Why do we let so much time pass without getting together with our friends? Last night I had a group of special ladies over for our annual Christmas gathering. I have known these gals for many years. Several of them worked with me at the Sylvan Learning Center, others came as friends of a group member and were drawn into the fold .We formed a book group, meeting once a month to discuss the book we’d chosen to read, but mostly we used the time to catch up with one another. New members joined, others left when they moved out of the area, but a core group of us persisted. After a while, though, we all became so busy that meeting once a month became difficult. But we always make an effort to gather together every Christmas when we pledge to get together soon, and the next thing we know, it’s December again.
We had a good time last night, sharing the ups and downs of the past year. There were, sadly, the loss of parents and divorces among our grown children to report. We discussed everything from dealing with illness, and questions about retirement, to the challenges of figuring out our smart phones! And, of course, pictures of the grandchildren to pass around.
So many changes and adjustments to make or contemplate accrue in our lives over the course of a year and there is nothing like having a group of supportive, sympathetic friends to lend and ear or give you a hug when you need one. It sends a message we all need to hear, an assurance that we are not alone. But the reality is, our lives are very complicated and the demands on our time and energy are many. No wonder the days pass like an express train racing through our lives.
They call us the sandwich generation, an apt description. Sandwiched between the needs of aging parents and our children, many of whom fail to be fledged, returning to the nest, sometimes with fledglings of their own in tow. Today we have our parents living longer, which is a blessing, although medical problems can make it difficult for them to handle things on their own. We want to keep them with us as long as possible but caring for them can become a full-time job. Then there are our children, dealing with job loss or failed marriages, needing financial assistance, or even a roof over their heads and someone to watch the little ones while they work. Sandwiched indeed! But at a time when we are feeling the effects of aging, too, with illnesses and fatigue of our own to handle. We see retirement slipping further and further away. We get discouraged and often depressed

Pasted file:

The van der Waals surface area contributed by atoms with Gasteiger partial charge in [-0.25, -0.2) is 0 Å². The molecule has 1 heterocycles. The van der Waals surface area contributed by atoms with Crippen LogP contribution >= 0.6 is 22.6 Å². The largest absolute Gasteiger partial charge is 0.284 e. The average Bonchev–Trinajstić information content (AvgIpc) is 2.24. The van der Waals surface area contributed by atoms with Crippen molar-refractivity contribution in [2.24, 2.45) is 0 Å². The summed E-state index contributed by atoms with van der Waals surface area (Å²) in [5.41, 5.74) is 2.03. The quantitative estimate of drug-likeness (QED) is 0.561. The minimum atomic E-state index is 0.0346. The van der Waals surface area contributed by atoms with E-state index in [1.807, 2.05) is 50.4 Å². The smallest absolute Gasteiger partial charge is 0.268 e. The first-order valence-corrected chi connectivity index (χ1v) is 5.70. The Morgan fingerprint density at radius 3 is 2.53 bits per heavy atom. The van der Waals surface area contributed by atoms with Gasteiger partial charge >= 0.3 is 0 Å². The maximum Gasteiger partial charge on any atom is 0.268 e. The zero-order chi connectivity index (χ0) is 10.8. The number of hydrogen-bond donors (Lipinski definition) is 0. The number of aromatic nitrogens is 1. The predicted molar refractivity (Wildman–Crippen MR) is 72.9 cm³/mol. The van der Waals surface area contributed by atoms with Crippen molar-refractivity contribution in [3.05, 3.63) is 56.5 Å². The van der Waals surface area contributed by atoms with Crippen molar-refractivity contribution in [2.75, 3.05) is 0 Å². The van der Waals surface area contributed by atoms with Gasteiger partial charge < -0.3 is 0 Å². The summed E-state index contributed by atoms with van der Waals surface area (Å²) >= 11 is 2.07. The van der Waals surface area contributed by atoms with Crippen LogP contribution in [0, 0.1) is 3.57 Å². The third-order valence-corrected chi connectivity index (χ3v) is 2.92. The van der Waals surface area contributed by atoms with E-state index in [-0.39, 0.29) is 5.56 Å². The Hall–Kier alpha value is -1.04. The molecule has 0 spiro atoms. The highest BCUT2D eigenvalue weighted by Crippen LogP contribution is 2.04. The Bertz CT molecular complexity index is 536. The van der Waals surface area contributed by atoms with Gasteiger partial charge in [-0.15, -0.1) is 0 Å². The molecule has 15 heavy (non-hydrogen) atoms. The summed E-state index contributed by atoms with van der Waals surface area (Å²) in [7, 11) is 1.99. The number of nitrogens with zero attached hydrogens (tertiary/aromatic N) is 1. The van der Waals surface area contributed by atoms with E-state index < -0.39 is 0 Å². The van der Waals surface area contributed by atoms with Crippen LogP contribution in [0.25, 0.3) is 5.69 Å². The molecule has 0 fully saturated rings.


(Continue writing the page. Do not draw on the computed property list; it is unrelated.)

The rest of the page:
But every now and then, we need to slip away and seek comfort and a sense of renewal. Caregivers must never forget to care for themselves And what better way than an evening spent in the company of supportive friends, willing to share the joys and sorrows, the hopes and the fears, the challenges and the changes we face everyday? I think we all need more of this . We’re not looking for answers, just for someone to listen.
This quote by Benjamin Franklin comes to mind: “Dost thou love life? Then do not squander time for that is the stuff life is made of.” So look out ladies. I’ll be calling. Maybe in the spring, a trip to Fearrington or Duke Gardens will be in our future.
This year is going to be different. This year we are getting together again before t the Christmas decorations go up. ( Unless, of course, I don’t get a chance to take them down till next December!)